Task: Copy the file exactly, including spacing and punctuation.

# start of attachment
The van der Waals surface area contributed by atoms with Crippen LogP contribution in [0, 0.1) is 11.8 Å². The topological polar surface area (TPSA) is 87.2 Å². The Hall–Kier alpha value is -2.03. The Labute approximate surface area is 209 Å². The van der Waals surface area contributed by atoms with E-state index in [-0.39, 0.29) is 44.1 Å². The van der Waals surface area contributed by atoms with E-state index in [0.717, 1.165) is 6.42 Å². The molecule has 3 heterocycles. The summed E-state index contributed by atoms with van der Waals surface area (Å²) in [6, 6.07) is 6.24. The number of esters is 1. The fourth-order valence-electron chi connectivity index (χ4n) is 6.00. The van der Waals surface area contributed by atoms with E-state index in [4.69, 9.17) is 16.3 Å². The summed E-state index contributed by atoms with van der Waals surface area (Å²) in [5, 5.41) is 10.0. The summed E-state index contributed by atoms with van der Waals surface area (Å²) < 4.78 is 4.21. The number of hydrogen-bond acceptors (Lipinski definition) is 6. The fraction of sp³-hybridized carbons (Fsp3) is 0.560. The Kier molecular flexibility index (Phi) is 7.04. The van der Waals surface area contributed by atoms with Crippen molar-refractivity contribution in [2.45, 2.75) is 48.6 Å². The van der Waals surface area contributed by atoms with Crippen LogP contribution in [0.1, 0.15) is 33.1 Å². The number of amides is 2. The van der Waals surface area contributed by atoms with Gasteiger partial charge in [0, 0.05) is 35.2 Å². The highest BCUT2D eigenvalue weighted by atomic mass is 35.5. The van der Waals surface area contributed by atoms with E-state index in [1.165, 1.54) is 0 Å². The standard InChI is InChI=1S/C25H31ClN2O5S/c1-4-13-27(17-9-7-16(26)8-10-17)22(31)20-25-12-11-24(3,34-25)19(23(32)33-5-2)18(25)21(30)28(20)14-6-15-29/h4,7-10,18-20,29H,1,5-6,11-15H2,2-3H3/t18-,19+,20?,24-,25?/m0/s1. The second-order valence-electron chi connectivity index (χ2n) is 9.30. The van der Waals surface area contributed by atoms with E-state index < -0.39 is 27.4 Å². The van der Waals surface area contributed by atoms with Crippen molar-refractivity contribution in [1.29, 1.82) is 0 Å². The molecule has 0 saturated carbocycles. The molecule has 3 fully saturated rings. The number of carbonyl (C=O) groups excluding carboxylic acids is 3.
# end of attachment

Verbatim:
The van der Waals surface area contributed by atoms with Crippen LogP contribution in [0, 0.1) is 11.8 Å². The topological polar surface area (TPSA) is 87.2 Å². The Hall–Kier alpha value is -2.03. The Labute approximate surface area is 209 Å². The van der Waals surface area contributed by atoms with E-state index in [-0.39, 0.29) is 44.1 Å². The van der Waals surface area contributed by atoms with E-state index in [0.717, 1.165) is 6.42 Å². The molecule has 3 heterocycles. The summed E-state index contributed by atoms with van der Waals surface area (Å²) in [6, 6.07) is 6.24. The number of esters is 1. The fourth-order valence-electron chi connectivity index (χ4n) is 6.00. The van der Waals surface area contributed by atoms with E-state index in [4.69, 9.17) is 16.3 Å². The summed E-state index contributed by atoms with van der Waals surface area (Å²) in [5, 5.41) is 10.0. The summed E-state index contributed by atoms with van der Waals surface area (Å²) < 4.78 is 4.21. The number of hydrogen-bond acceptors (Lipinski definition) is 6. The fraction of sp³-hybridized carbons (Fsp3) is 0.560. The Kier molecular flexibility index (Phi) is 7.04. The van der Waals surface area contributed by atoms with Crippen molar-refractivity contribution in [2.45, 2.75) is 48.6 Å². The van der Waals surface area contributed by atoms with Crippen LogP contribution in [0.1, 0.15) is 33.1 Å². The number of amides is 2. The van der Waals surface area contributed by atoms with Gasteiger partial charge in [0, 0.05) is 35.2 Å². The highest BCUT2D eigenvalue weighted by atomic mass is 35.5. The van der Waals surface area contributed by atoms with E-state index in [1.165, 1.54) is 0 Å². The standard InChI is InChI=1S/C25H31ClN2O5S/c1-4-13-27(17-9-7-16(26)8-10-17)22(31)20-25-12-11-24(3,34-25)19(23(32)33-5-2)18(25)21(30)28(20)14-6-15-29/h4,7-10,18-20,29H,1,5-6,11-15H2,2-3H3/t18-,19+,20?,24-,25?/m0/s1. The second-order valence-electron chi connectivity index (χ2n) is 9.30. The van der Waals surface area contributed by atoms with E-state index < -0.39 is 27.4 Å². The van der Waals surface area contributed by atoms with Crippen molar-refractivity contribution in [1.29, 1.82) is 0 Å². The molecule has 0 saturated carbocycles. The molecule has 3 fully saturated rings. The number of carbonyl (C=O) groups excluding carboxylic acids is 3.